Cyberattacks Take Further Advantage of Supply Chain Vulnerabilities


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What were the major trends in the global cyberspace during 2017? According to a report by Clear Sky Cyber Security, the main attacks were perpetrated by organized crime groups and state actors, Russia being the main state assailant. During the year, cyberattacks aimed at changing public opinion, and harming democracy, elections and public opinion polls. A cyberattack does not consist of merely malware and computer system attack, but can also create dozens of thousands of forged social media profiles and a constant attempt to change public opinion and influence political processes.

Among the main examples were the imposing of fear and deterrence in Ukraine, influencing the US election results, an attempt to change the election results in France, as well as influencing the British public at the Brexit.

The Eggshell Security model has collapsed – the model calls for investing in enhanced security measures at the organization’s “borders” while leaving the heart of the organization unsecured. This caused comapnies a billions of dollars damage.

Widespread attacks on dozens of thousands of computers stopped working this year as result of cyberattacks, and that’s what raised the awareness of companies’ managements all over the globe to cyber threats.

An important increase was registered in successful attacks through the supply chain.

Attacks immediately took advantage of day 1 vulnerabilities during 2017, proving that all the hackers have to do in order to harm an organization was to follow publications regarding new vulnerabilities and take advantage of the time period from publication to the security patching and security update. The WannaCry attack was an example to this tactic.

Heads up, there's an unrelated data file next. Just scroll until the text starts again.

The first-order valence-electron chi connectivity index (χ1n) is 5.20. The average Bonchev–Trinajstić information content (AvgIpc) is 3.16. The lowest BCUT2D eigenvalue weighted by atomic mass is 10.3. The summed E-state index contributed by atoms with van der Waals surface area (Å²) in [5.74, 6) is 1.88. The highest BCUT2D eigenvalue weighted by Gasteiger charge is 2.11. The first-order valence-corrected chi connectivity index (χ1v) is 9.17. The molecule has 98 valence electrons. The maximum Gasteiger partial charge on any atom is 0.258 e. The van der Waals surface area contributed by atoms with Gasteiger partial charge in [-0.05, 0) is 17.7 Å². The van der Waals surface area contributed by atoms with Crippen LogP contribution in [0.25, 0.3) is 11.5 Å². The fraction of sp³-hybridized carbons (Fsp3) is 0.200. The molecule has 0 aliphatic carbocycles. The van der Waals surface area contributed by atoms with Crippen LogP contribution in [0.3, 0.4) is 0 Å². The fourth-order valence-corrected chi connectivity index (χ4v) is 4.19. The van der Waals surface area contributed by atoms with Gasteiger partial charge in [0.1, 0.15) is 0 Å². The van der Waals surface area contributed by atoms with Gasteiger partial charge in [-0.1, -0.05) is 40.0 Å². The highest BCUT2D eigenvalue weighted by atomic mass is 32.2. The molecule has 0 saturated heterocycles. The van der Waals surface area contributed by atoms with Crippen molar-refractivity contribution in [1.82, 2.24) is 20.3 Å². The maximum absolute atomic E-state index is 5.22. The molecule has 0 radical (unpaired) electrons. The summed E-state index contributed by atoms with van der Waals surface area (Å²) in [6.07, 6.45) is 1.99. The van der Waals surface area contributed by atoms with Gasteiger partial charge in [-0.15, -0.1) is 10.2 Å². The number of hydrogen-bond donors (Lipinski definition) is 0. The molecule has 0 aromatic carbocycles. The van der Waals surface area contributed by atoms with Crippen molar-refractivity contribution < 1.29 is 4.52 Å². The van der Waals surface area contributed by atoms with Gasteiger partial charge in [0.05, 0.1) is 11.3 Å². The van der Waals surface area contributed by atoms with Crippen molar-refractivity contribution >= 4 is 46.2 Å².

The financial sector has become a major target to experienced hackers (both state and crime actors) – main banking systems such as the SWIFT and ATM have become a preferred target to cyber attacks, mainly banks in Eastern Europe and the Far East.

Stock exchange institutes and cryptocurrency have also become a preferred target, between dozens to millions of dollars were stolen in this arena during 2017.

The major actors in the cyberspace were russian assailants, both as a state cyber warfare and as criminal cyber groups. The main Russian criminal groups did not focus on Israeli companies during the year.

The most important substantial attack was the Petya/Not Petya against Ukraine in June 2017, apparently by Russian attack units. It caused the largest economic damage ever registered as result of a sole attack, damage evaluated by the companies as $2.1 billion.

Regarding Israel, the report forecasts that there will be an increase in international criminal actors activity within the Israeli cyberspace, and new criminal actors will enter the arena. State assailants that are active against Israel will adopt additional vectors, yet their operational capabilities would be much weaker than the ones in the hands of criminal actors.

The report recommends the following measures:

  • Increase inter-organizational security to a more holistic model
  • Separate networks and disconnect core systems from the internet
  • Establish an emergency array that will enable the company to survive for 1-3 months following a devastating cyberattack.
  • Minimize the time period between publishing a vulnerability patch and its actual implementation.
  • Raise awareness of workers to the attack vectors, with an emphasis on social engineering techniques and major campaigns.